Walk down Hayes Street and it's hard to miss the color explosion that is Lavish, the neighborhood's stationery and sundries store. A relative "long-timer" of the neighborhood, the store has played witness to some significant changes along the street in the past few years as various businesses have come and gone.
Behind the scenes of every color-blocked window theme and merchandising display is owner Nicole Bald. We caught up with her to learn a little bit more about her shop, just in time for Valentine's Day.
Back in 2005, Nicole was a San Francisco State history major in need of a job. She found Lavish on Craigslist and was hired by then-owner Elizabeth Leu, who also owns Fiddlesticks down the street, and who had opened Lavish in 2003. In the years they worked together, Nicole moved up from sales associate to buyer, and when Elizabeth decided to sell the store in 2009, she approached Nicole first.
The economy was tanking, and jobs were hard to come by. "I was trying to choose between being a wedding planner or a snowboarding instructor," says Nicole. But when Elizabeth's offer came through, she began scrambling. A friend wrote up a business plan, and she collected loans to buy the space. In 2010, when Nicole was 22 years old, Lavish became hers.
The first couple years of owning the store were difficult, but a welcome challenge. Nicole describes redoing the windows at 3am, and, working with no employees, running the shop herself seven days a week.
With Elizabeth and Fiddlesticks a few doors down, she was able to run over and ask questions from her mentor whenever the need came up. Over time she began to define her own style, moving Lavish away from a modern aesthetic with pops of color to a veritable "feminine color barf." The store is now in a constant state of change, with new products appearing every quarter and displays switched up weekly.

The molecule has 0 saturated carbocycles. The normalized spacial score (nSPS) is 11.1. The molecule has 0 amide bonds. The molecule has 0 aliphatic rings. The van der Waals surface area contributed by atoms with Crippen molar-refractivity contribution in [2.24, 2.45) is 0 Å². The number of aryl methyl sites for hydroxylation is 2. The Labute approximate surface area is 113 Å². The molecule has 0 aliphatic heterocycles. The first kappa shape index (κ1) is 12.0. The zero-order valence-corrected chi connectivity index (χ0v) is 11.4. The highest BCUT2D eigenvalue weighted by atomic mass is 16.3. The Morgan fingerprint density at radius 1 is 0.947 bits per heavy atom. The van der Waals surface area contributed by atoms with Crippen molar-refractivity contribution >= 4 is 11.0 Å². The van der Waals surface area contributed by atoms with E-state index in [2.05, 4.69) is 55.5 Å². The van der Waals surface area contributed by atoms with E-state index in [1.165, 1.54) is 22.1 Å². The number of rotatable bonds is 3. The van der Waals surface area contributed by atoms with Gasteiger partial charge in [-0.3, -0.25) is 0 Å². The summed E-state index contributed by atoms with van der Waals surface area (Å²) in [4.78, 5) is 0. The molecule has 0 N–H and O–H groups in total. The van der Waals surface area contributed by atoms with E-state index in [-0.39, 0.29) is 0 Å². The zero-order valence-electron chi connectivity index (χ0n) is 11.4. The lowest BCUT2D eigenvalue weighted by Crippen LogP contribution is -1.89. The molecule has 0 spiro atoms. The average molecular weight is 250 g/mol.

The shop offers a selection that includes cards, wrapping paper, clothing, books, candles and accessories. When asked about Lavish's key demographic, Nicole said that's one thing that's hard to pin down. "Our shoppers are everyone from 18 to 80."
As far as the neighborhood goes, Nicole says she wouldn't want a store anywhere else. "I'm married to this neighborhood," she says. "The community is so amazing. Walking down the street feels like I've been here since I was five years old."
But the struggle to maintain a small business in a rapidly-changing and popular neighborhood is not always easy. Every other month, Nicole says she gets phone calls from people offering to buy her out. In the wake of Zonal's closure, Nicole is worried that without owner Russell Pritchard's work to support the Haves Valley Merchant's Association's mission of supporting small businesses, the street will change even more.
"We have to speak up before there's no more small businesses," she said. "It makes San Francisco for me. I want to continue the work that Russell has done."
With that in mind, Nicole heads up the yearly creation of the Hayes Valley Neighborhood Guide, a free print-out for tourists and city residents that outlines all the businesses along the street. "We'd get so many tourists in asking where to get coffee that I just thought I'd make a map," she said.
With so many businesses moving in and out, it's a constant work in progress. To pick up 2014's version, stop by Lavish, say hi to Nicole or one of her staff, and pick up a copy at the counter. And while you're there, be sure to browse the selection of cards, books and tchotchkes if you're short a Valentine's Day gift (reminder: V-Day is coming up on Saturday).
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